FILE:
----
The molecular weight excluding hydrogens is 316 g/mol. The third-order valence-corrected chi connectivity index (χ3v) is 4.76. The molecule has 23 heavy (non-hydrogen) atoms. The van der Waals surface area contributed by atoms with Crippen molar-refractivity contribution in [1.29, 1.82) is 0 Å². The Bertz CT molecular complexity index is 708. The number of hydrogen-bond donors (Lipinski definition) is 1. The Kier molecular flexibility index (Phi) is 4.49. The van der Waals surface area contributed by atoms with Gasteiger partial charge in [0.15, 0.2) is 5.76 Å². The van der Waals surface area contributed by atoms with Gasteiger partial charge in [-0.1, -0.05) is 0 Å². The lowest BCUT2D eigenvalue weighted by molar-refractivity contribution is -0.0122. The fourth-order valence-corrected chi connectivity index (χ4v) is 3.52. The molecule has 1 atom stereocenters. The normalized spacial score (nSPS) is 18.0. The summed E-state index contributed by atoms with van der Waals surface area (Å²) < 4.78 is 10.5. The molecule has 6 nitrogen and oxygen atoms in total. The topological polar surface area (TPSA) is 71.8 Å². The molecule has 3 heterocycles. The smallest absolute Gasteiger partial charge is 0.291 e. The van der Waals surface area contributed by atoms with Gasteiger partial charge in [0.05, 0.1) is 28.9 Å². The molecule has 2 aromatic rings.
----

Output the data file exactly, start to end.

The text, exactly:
The molecular weight excluding hydrogens is 316 g/mol. The third-order valence-corrected chi connectivity index (χ3v) is 4.76. The molecule has 23 heavy (non-hydrogen) atoms. The van der Waals surface area contributed by atoms with Crippen molar-refractivity contribution in [1.29, 1.82) is 0 Å². The Bertz CT molecular complexity index is 708. The number of hydrogen-bond donors (Lipinski definition) is 1. The Kier molecular flexibility index (Phi) is 4.49. The van der Waals surface area contributed by atoms with Gasteiger partial charge in [0.15, 0.2) is 5.76 Å². The van der Waals surface area contributed by atoms with Gasteiger partial charge in [-0.1, -0.05) is 0 Å². The lowest BCUT2D eigenvalue weighted by molar-refractivity contribution is -0.0122. The fourth-order valence-corrected chi connectivity index (χ4v) is 3.52. The molecule has 1 atom stereocenters. The normalized spacial score (nSPS) is 18.0. The summed E-state index contributed by atoms with van der Waals surface area (Å²) < 4.78 is 10.5. The molecule has 6 nitrogen and oxygen atoms in total. The topological polar surface area (TPSA) is 71.8 Å². The molecule has 3 heterocycles. The smallest absolute Gasteiger partial charge is 0.291 e. The van der Waals surface area contributed by atoms with Gasteiger partial charge in [0.05, 0.1) is 28.9 Å². The molecule has 2 aromatic rings.